How churches are failing to reach a younger audience

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How churches are failing to reach a younger audience

The religiosity of younger generations is declining. How can churches reach a younger audience, while not forgetting about their older followers?

The EARS dashboard is a collection of summaries from European news articles on religion and society. By using the various tools the dashboard offers, like word clouds and timelines, we can gain new insights into which role religion plays in today’s societies.

At the time of writing, 2,711 summaries were added to the dashboard in the last year. To structure our search, we’ll use the filters in the dashboard, where topics and global developments can be selected. Topics can be subjective and are shaped by the EARS context. They allow us to focus on certain themes and issues that are currently important. Global developments are objective and universal. They play an important role across industries and countries.

By selecting the global development generational conflict, 41 articles result from our search, as shown below. This means that from the 2,711 articles added to the dashboard last year, 41 were tagged with the global development generational conflict.

A quick overview from the dashboard

By looking at some of the tools provided by the dashboard, first trends related to generational conflict already emerge. For example, the word cloud shows us that priests, Spain, and the pandemic are regularly mentioned in our selection of articles.

Then, the timeline shows that every month, usually between 0% to 3% of articles on the EARS dashboard relate to the global development of generational conflict, with a peak of 5% in August 2021.

Weakening religiosity among younger generations

The dashboard also provides an overview of all summaries resulting from our search. From this, we can see that in the European media on religion and society, generational conflict is mainly illustrated by the differences between younger and older generations in terms of Christian religiosity.

For example, Polish society is rapidly secularising – particularly among younger generations. According to polling by the CBOS institute, 84% of Poles state they are Catholic and 42% say they are practising. However, this number falls dramatically among 18-24-year-olds, with just 23% saying they are practising. This number was at 69% in 1992.[1] [2] A similar trend is seen in Sweden, where mainly the younger generation has been found to be non-religious in the country’s secularising society.[3]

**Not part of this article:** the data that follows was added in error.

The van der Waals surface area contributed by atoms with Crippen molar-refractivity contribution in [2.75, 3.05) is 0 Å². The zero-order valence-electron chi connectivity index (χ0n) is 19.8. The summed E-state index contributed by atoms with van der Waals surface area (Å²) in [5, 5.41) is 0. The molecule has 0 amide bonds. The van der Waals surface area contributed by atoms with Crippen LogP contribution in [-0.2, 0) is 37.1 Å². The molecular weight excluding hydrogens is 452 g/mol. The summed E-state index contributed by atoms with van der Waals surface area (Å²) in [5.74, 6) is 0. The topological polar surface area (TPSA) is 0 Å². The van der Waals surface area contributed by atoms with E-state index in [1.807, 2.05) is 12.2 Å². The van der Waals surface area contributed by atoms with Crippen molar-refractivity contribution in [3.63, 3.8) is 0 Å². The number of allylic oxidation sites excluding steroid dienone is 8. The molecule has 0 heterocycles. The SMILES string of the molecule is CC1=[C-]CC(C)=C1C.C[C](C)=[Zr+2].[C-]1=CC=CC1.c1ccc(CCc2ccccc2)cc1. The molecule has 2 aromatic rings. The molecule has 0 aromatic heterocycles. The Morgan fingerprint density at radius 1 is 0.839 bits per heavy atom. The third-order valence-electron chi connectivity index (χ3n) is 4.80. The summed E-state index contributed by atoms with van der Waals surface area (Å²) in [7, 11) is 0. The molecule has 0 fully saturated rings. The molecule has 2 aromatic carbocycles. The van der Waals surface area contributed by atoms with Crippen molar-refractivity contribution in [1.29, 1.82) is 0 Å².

Religion is “not at all” important

In Spain, 47.9% of young Spaniards say religion to “not at all” be important. For just 10.6% it is “very important,” and only 3.9% believe that important things are said in churches.[4] The pandemic is said to have accelerated the process of secularisation in the country.[5] In two years, the number of agnostics and atheists increased by almost 10 percentage points: from 27.5% in 2019 to 37.1% in 2021. One of the main causes for this rise was the increasing number of agnostics and atheists in the age group below 34 years, where 56.2% described themselves as such. This figure even reaches 63.5% for 18-24-year-olds.[6]

Failure to reach a younger audience

Several reasons lead to this decline in religiosity in younger generations. For example, experts say the Church has failed to “move with the times.” It has also suffered scandals relating to sexual abuse and accusations of interlinkage with political authorities. Some young people state they dislike the Church’s views on LGBT people.[7] Moreover, young people are more concerned about other issues, like the environment. In addition, churches have failed to reach a younger audience through social media.[8]

Countering the trend

However, there might be hope for some churches. For example, a survey in Belgium showed that there is a desire among young people to participate in the Flemish Church. A clear majority responded that it wants a Church that listens to them and enters into dialogue with them.[9] Similarly, in a UK survey conducted at the end of 2021, two-thirds of the respondents between 18 and 34 years old said they wanted to celebrate Christmas in a Church that year. Those interviewed declared they experienced Christmas as a time of hope and joy.[10]

Learn more on the EARS dashboard

The EARS dashboard allows you to gain insights into a large number of topics, including generational conflict. It is a free tool that allows you to make connections like those described above, and to find out about relationships between interesting subjects across Europe. Please visit the dashboard to learn more.

Anne Kamsteeg-Clerx

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[1] Young Poles abandoning ‘frozen’ Catholic Church

[2] Pandemia osłabiła religijność Polaków. Wyniki badania –

[3] Swiss population secularises more and more

[4] Los jóvenes españoles creen más en Tik Tok que en los curas

[5] La pandemia aceleró el proceso de secularización en España

[6] La pandemia aceleró el proceso de secularización en España

[7] Young Poles abandoning ‘frozen’ Catholic Church

[8] Los jóvenes españoles creen más en Tik Tok que en los curas

[9] Een jongerenraadpleging met wrange conclusies: ‘Vlaamse Kerk neemt jongeren niet serieus’ – Katholiek Nieuwsblad

[10] Britse jongeren willen Kerstmis in de kerk vieren | Kerknet